Last year, I made a concerted effort to read more books written by women and people of color. I keep track of my books on a spreadsheet (book nerd), and tracking these author details was relatively simple. At the end of the year, I was happy with how many female authors I had read, but I still need to work on reading more diversely. As you probably know, February is Black History month, so it’s a great time to read works by black authors. In fact, some people, like Booktuber Denise D. Cooper are using the hashtag #ReadingBlackout and reading only black authors all year. Whether you want to read exclusively work by people of color, or just read more diversely in general, I’ve got some recommendations for you. Today’s post is full of books I’ve read, mostly in 2017, written by black authors. I’ve included the publisher’s description for each, along with a little blurb with my thoughts. My next post will be my personal February TBR, books that I am planning to read this month or shortly after.
Publisher’s Description: Cora is a slave on a cotton plantation in Georgia. Life is hell for all the slaves, but especially bad for Cora; an outcast even among her fellow Africans, she is coming into womanhood—where even greater pain awaits. When Caesar, a recent arrival from Virginia, tells her about the Underground Railroad, they decide to take a terrifying risk and escape. Matters do not go as planned—Cora kills a young white boy who tries to capture her. Though they manage to find a station and head north, they are being hunted.
In Whitehead’s ingenious conception, the Underground Railroad is no mere metaphor—engineers and conductors operate a secret network of tracks and tunnels beneath the Southern soil. Cora and Caesar’s first stop is South Carolina, in a city that initially seems like a haven. But the city’s placid surface masks an insidious scheme designed for its black denizens. And even worse: Ridgeway, the relentless slave catcher, is close on their heels. Forced to flee again, Cora embarks on a harrowing flight, state by state, seeking true freedom.
Like the protagonist of Gulliver’s Travels, Cora encounters different worlds at each stage of her journey—hers is an odyssey through time as well as space. As Whitehead brilliantly re-creates the unique terrors for black people in the pre–Civil War era, his narrative seamlessly weaves the saga of America from the brutal importation of Africans to the unfulfilled promises of the present day. The Underground Railroad is at once a kinetic adventure tale of one woman’s ferocious will to escape the horrors of bondage and a shattering, powerful meditation on the history we all share.
My thoughts: This was a beautifully written book, but of course, given the topic, a sad and difficult read. However, don’t let that discourage you from reading it; there’s hope to be found here too. I usually don’t like magical realism, so I was worried that the bit about the railroad being an actual railroad would seem cheesy to me, but the author definitely pulled that off without a hitch. I really like plot driven books, and this one is a page turner, but the characters are amazing too.
Publisher’s Description: Ghana, eighteenth century: two half sisters are born into different villages, each unaware of the other. One will marry an Englishman and lead a life of comfort in the palatial rooms of the Cape Coast Castle. The other will be captured in a raid on her village, imprisoned in the very same castle, and sold into slavery.
Homegoing follows the parallel paths of these sisters and their descendants through eight generations: from the Gold Coast to the plantations of Mississippi, from the American Civil War to Jazz Age Harlem. Yaa Gyasi’s extraordinary novel illuminates slavery’s troubled legacy both for those who were taken and those who stayed—and shows how the memory of captivity has been inscribed on the soul of our nation.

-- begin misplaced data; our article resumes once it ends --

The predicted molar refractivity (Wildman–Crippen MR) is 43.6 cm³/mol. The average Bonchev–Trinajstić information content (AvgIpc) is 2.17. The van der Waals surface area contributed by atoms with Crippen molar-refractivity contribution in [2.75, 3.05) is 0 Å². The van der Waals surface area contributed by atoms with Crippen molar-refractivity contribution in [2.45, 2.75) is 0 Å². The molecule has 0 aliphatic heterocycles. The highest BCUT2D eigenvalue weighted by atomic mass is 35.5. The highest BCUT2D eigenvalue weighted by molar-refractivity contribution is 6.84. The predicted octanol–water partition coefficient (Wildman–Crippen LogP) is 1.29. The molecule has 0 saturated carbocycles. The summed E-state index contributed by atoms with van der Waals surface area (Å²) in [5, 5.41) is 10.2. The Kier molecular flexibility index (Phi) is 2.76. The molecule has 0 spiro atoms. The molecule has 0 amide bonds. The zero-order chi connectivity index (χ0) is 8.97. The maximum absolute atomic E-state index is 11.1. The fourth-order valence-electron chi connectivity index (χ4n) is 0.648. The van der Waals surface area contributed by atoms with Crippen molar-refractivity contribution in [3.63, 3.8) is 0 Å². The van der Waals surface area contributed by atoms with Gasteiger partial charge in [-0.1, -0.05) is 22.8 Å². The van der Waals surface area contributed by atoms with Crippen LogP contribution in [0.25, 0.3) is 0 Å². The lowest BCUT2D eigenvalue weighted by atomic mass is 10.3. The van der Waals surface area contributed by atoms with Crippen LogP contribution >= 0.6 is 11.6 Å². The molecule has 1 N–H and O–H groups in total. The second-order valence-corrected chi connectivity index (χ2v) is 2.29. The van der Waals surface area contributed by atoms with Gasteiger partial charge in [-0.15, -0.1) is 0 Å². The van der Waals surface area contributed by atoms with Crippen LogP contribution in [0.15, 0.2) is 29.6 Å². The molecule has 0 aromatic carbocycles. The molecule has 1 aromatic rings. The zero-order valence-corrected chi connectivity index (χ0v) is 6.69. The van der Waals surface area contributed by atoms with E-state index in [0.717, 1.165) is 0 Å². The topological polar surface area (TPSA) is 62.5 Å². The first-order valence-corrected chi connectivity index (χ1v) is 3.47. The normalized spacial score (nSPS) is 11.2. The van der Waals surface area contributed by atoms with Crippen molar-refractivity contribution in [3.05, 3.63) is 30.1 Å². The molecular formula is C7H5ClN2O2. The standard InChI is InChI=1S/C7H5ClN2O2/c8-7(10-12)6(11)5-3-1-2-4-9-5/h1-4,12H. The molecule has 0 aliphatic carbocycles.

My Thoughts: I love, love, love this book – it was one of my favorite reads last year, and one that I kept thinking about long after I had read it. If you like sweeping epics, where you visit many generations of the same family, this one’s for you.
Publisher’s Description: Ifemelu and Obinze are young and in love when they depart military-ruled Nigeria for the West. Beautiful, self-assured Ifemelu heads for America, where despite her academic success, she is forced to grapple with what it means to be black for the first time. Quiet, thoughtful Obinze had hoped to join her, but with post-9/11 America closed to him, he instead plunges into a dangerous, undocumented life in London. Fifteen years later, they reunite in a newly democratic Nigeria, and reignite their passion—for each other and for their homeland.
My Thoughts: This was a book that made me think. I didn’t always agree with the characters’ actions, but the author made it easy to empathize with them and see where they were coming from. This novel really allowed me to peek into a life that is far different than my own, which is something I look for when reading. My full review can be found Here.
Publisher’s Description: Jojo is thirteen years old and trying to understand what it means to be a man. He doesn’t lack in fathers to study, chief among them his Black grandfather, Pop. But there are other men who complicate his understanding: his absent White father, Michael, who is being released from prison; his absent White grandfather, Big Joseph, who won’t acknowledge his existence; and the memories of his dead uncle, Given, who died as a teenager.
His mother, Leonie, is an inconsistent presence in his and his toddler sister’s lives. She is an imperfect mother in constant conflict with herself and those around her. She is Black and her children’s father is White. She wants to be a better mother but can’t put her children above her own needs, especially her drug use. Simultaneously tormented and comforted by visions of her dead brother, which only come to her when she’s high, Leonie is embattled in ways that reflect the brutal reality of her circumstances.
When the children’s father is released from prison, Leonie packs her kids and a friend into her car and drives north to the heart of Mississippi and Parchman Farm, the State Penitentiary. At Parchman, there is another thirteen-year-old boy, the ghost of a dead inmate who carries all of the ugly history of the South with him in his wandering. He too has something to teach Jojo about fathers and sons, about legacies, about violence, about love.
My Thoughts: This book has gotten a lot of buzz, and rightfully so. You can’t help but want to take care of the children in this story, as they face things no child should have to deal with. I will warn you that the first scene is a rather graphic description of the boys grandfather killing a pig (They live on a small farm), but once you get past that there isn’t anything else that graphic. This book, like the Underground Railroad, is full of magical realism, this time in the form of ghosts. That wasn’t my favorite part of the book, but I didn’t think it detracted at a ll from the amazing writing in here.